Melodies of Christmas opens today at Proctors for its annual four-show run. For the thousands who have attended the live performances over its 33-year history or viewed it later on television on CBS-6, Melodies has come to be a familiar guest at the holidays. But for some, the show is a springboard to possible fame and fortune.
chance to make it
“We’re doing two songs: ‘Santa Baby’ and ‘Mary Don’t You Weep,’ ” said Rick Bolton of Big Medicine, a local band that is making its debut. “We get seven minutes to make an impression — seven minutes to make it big.”
Bolton, who plays guitar and sings in the six-member band, said the group does everything from rock and country to swing, reggae, Irish, folk and originals.
Melodies of Christmas
WHERE: Proctors, 432 State St., Schenectady
WHEN: 7 p.m. today through Sunday
HOW MUCH: $25
MORE INFO: 346-6204, www.proctors.org.
The show will be broadcast several times. On WRBG it will air: 7 p.m. Christmas Eve; and 7:30 and 11 a.m., and 12:30 and 5 p.m. on Christmas Day. On CW15 it will air at 10 p.m. Christmas Eve; and 8:30 a.m., noon, 1:30 and 10:30 p.m. on Christmas Day.
Although the band has been together only six years, its members have played together in other incarnations for almost two decades, he said. But they’ve never played in a huge indoor space like Proctors.
“It’s hard to find a venue to work as a large group,” Bolton said. “This will be our first time at Proctors. We’re so psyched. And that we’re doing four days of performing with TV coverage — we’re used to one-night stands. It’s huge.”
Big Medicine is only one of the many acts that will entertain in a holiday extravaganza that has come to be known as kids helping kids, said Lisa Jackson, the show’s executive producer. That’s because the funds generated all go to the Melodies Center for Childhood Cancer and Blood Disorders at the Children’s Hospital at Albany Medical Center.
“Conservative projections are currently at $6.5 million to date,” Jackson said.
That’s about $270,000 average each year, which comes from ticket sales and a promotion that Freihofer Baking Co. and Price Chopper run each year in which 5 cents of every Freihofer product, which Price Chopper sells, goes to Melodies, she said.
The funds go toward areas that insurance companies don’t usually pay for. These include creating a nurturing environment through toys, books, arts and crafts and an aquarium for the more than 900 children who come from a 25-county radius, and are involved in hours-long chemotherapy treatments. Funds also provide salaries for social workers or child specialists who work with the children and their families, according to Rich Becker, a development communication manager.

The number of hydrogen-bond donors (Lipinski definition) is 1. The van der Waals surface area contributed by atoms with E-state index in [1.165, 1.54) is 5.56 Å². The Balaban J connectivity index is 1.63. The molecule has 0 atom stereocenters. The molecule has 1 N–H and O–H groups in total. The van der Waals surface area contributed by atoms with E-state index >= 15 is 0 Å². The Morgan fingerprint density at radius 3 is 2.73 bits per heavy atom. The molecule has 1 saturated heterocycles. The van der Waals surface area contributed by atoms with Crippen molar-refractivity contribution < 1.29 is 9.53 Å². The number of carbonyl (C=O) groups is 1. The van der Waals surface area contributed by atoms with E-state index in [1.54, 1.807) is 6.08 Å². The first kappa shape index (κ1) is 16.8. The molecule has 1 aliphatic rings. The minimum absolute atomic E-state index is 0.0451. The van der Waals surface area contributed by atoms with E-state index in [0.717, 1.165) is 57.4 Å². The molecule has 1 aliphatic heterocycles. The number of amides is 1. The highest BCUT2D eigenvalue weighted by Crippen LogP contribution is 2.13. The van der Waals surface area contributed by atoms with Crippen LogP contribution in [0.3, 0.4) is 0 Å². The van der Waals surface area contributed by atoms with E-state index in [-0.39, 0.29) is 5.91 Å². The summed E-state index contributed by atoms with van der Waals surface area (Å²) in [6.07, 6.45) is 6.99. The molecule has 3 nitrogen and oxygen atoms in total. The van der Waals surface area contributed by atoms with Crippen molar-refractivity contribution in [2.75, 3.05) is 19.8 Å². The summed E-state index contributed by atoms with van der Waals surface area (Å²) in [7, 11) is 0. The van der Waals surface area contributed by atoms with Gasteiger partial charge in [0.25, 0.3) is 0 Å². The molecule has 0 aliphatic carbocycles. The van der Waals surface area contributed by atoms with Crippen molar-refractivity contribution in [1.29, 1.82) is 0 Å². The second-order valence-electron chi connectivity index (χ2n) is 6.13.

This end result might be very successful, but getting the show on stage is just as huge an endeavor. There are almost 65 people among the CBS 6 staff, stage crew, union crew, Proctors crew, volunteers and other companies that set up the show for the live acts and the television production, who will later tear it all down, Jackson said.
Then, there are the performers. The Empire State Youth Orchestra under music director Helen Cha-Pyo numbers more than 100 musicians this year and will be responsible for providing not only support for the dancers of Northeast Ballet and Orlando School of Dance, but also the 70-voice Melodies of Christmas Chorale, which will sing 10 songs.
“They’ll be difficult arrangements,” said Rae Jean Teeter, the chorale’s new director. “They are used to singing them in unison but these are in four-part harmony.”
Another factor that proved tricky at first is that most of the singers, who all had to audition, had never sung together before. They come from all over the Capital Region from South Glens Falls to Chatham and Johnstown, from public and private schools.
“They’re the best of the best,” Teeter said. “Initially, they had to find a way within the ensemble to not lead but to be part of the group. There had to be no jockeying for leadership. It had to be more a trust . . . like a sports team.”
After the chorus did six rehearsals without the orchestra, Teeter said she knew all would be well.
“It’s great to see the kids connect with each other. It’s pretty amazing,” she said. “I’m confident.”
In between the various chorus numbers and dance companies, Martha Gallagher will play alone on her Celtic harp with the orchestra and chorus sitting quietly.
“I think they take the lights down behind me,” she said with a laugh.
Gallagher, who was featured at “Melodies” about 10 years ago, will perform two originals: “For the Love of a Baby” and “Christmas Morning” from her Christmas album. Her instrument, which is about 5 feet tall and produces a wonderfully bright sound, is older than the modern-day harp.
“That’s the baby,” she said. “The Celtic harp is its great-great grandmother.”
Big living room
With all those people in front of her in the audience and that many more behind her onstage, Gallagher said her job is simpler than one might imagine.
“Proctors is like a great big beautiful living room and I will have to make it seem intimate,” she said.
Helping move the program along will be the more than 100 “critters” or walk-abouts created by The Costumer that the Scotia/Glenville Girl Scouts Troop 207 will be wearing, and the show’s hosts: Liz Bishop and Greg Floyd. There may also be appearances from Neil Golub, the CEO of Price Chopper, and Bill Sullivan, Freihofer’s director of sales, and some children from the Melodies Center.
“It’s a Christmas pops program with lots of eye candy,”said Jackson, who’s been producing the show since 1995. “When we put this together — we work on it a little all year — it feels like family.”